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The Hallmarks of a Stressed Child

"I swear he's possessed," complained the mother of six-year-old Harry. "He has been in a foul mood for most of the week, and yesterday I found him in his sister's room cheerfully disemboweling her toy cat with a kitchen knife. The stuffing was flying everywhere. But the moment I went into the room, he looked up at me with these big helpless eyes (the knife still in his hand, mind you) and yelled, 'It wasn't me!' Then suddenly his face crumpled up and he started howling. His father keeps asking when his period's due!"

What Harry's mother was describing is fairly typical of a child under duress, and it was no great surprise to discover that Harry's behavior was most likely a delayed reaction to a recent move of the family to a new house. Abrupt mood swings, lying, and bullying behavior can all be the outward signs of internal pressure as your child's powers of self-control break down. For the reasons already mentioned, stressed children might also report finding it difficult to concentrate and can become more forgetful than usual.

When stress hormone levels are elevated, they can also produce some of the physical symptoms of anxiety: feeling out of breath, shaky, or dizzy. Your child may appear to be "coming down with something," complaining of pins and needles, headaches, stomach cramps, or a sudden feeling of hot or cold. Increased sweating might leave the skin clammy to the touch, and the psychological effects of these hormones can make your child feel unsettled and strange. Sleep patterns can also be disrupted, and your child may start having nightmares—even if the content of these appears to be unrelated to anything going on in your child's everyday life.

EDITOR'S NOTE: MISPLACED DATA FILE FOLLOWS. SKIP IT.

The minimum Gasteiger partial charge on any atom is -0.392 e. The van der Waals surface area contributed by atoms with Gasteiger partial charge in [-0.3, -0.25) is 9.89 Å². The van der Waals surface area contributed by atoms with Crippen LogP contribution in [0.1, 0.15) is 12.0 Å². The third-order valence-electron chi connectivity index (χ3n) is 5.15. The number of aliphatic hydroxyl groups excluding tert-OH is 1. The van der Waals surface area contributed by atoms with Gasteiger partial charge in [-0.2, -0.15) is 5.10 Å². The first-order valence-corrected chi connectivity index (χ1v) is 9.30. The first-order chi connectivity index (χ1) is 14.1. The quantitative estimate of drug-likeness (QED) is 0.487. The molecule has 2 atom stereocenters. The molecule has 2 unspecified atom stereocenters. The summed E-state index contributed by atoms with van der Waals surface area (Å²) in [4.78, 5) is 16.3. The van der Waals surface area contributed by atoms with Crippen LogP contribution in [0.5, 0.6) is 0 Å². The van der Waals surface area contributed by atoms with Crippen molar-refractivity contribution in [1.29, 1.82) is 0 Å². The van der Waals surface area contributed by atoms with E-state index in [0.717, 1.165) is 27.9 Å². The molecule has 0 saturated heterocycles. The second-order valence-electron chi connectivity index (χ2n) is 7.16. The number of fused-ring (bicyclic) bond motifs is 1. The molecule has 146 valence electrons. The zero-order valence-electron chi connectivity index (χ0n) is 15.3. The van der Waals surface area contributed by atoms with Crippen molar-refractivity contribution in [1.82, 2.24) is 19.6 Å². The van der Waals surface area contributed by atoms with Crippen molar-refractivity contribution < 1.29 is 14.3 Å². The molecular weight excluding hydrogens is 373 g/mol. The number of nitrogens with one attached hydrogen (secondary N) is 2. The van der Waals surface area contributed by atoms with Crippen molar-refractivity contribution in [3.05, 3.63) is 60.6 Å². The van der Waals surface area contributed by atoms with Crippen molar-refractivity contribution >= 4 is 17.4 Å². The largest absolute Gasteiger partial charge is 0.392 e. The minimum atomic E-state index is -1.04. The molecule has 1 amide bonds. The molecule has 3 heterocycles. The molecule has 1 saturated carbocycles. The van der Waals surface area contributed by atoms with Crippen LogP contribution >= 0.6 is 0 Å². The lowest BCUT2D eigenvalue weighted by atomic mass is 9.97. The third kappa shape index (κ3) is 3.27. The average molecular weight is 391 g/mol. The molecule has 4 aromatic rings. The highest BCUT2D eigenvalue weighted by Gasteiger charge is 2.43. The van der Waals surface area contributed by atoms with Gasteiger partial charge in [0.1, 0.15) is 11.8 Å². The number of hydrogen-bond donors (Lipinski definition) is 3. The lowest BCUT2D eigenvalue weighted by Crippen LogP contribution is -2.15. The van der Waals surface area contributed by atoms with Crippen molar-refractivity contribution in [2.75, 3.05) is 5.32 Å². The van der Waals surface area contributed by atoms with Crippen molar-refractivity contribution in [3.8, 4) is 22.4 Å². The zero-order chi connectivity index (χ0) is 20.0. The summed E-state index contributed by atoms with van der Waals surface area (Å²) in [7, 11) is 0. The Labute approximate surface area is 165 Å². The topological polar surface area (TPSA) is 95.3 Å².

If your child is ever unfortunate enough to suffer a full-blown panic attack, these symptoms might increase in intensity to the point that both you and your child fear that there is something seriously physically wrong. In the throes of a panic attack, people can suffer from palpitations, a loss of feeling in their limbs, choking sensations, and disorientation. They experience intense fear that they are going mad or even about to die. In fact, although panic attacks are acutely disturbing when they occur, their symptoms are physically harmless. However, if things are this bad, your child may require professional help and you should talk to your family doctor.

As far as anxiety responses within the "normal" range are concerned, you should also be on the lookout for signs of regressive behavior. Anxious children might turn back the clock emotionally by resorting to habits and long-outgrown patterns of behavior, such as sucking their thumb or wanting to keep you in sight at all times. Older children are more likely to become defiant, objectionable, surly, rude, and withdrawn.


From How Your Child Thinks Copyright © 2009, FT Press. Used by permission of FT Press, and Pearson Education. All rights reserved.

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